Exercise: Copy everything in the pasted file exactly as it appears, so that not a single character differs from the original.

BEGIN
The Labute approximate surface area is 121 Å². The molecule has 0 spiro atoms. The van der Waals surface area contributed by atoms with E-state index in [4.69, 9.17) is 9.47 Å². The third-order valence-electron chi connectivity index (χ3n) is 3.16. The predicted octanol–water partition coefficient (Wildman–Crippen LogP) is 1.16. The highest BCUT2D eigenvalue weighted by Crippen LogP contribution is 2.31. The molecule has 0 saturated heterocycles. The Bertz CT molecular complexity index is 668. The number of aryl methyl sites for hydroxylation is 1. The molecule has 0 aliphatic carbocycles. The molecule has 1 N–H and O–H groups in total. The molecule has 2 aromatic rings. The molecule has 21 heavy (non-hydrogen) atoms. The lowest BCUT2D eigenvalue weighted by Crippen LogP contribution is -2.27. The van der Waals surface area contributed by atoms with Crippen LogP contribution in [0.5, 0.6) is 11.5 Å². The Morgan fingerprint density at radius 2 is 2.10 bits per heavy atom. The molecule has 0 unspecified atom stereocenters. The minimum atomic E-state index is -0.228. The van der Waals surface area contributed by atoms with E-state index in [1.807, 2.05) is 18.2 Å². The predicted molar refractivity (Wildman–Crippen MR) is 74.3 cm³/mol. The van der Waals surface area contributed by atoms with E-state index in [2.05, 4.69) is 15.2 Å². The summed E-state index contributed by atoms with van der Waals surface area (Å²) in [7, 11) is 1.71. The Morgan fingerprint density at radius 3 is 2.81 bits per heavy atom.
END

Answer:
The Labute approximate surface area is 121 Å². The molecule has 0 spiro atoms. The van der Waals surface area contributed by atoms with E-state index in [4.69, 9.17) is 9.47 Å². The third-order valence-electron chi connectivity index (χ3n) is 3.16. The predicted octanol–water partition coefficient (Wildman–Crippen LogP) is 1.16. The highest BCUT2D eigenvalue weighted by Crippen LogP contribution is 2.31. The molecule has 0 saturated heterocycles. The Bertz CT molecular complexity index is 668. The number of aryl methyl sites for hydroxylation is 1. The molecule has 0 aliphatic carbocycles. The molecule has 1 N–H and O–H groups in total. The molecule has 2 aromatic rings. The molecule has 21 heavy (non-hydrogen) atoms. The lowest BCUT2D eigenvalue weighted by Crippen LogP contribution is -2.27. The van der Waals surface area contributed by atoms with Crippen LogP contribution in [0.5, 0.6) is 11.5 Å². The Morgan fingerprint density at radius 2 is 2.10 bits per heavy atom. The molecule has 0 unspecified atom stereocenters. The minimum atomic E-state index is -0.228. The van der Waals surface area contributed by atoms with E-state index in [1.807, 2.05) is 18.2 Å². The predicted molar refractivity (Wildman–Crippen MR) is 74.3 cm³/mol. The van der Waals surface area contributed by atoms with E-state index in [2.05, 4.69) is 15.2 Å². The summed E-state index contributed by atoms with van der Waals surface area (Å²) in [7, 11) is 1.71. The Morgan fingerprint density at radius 3 is 2.81 bits per heavy atom.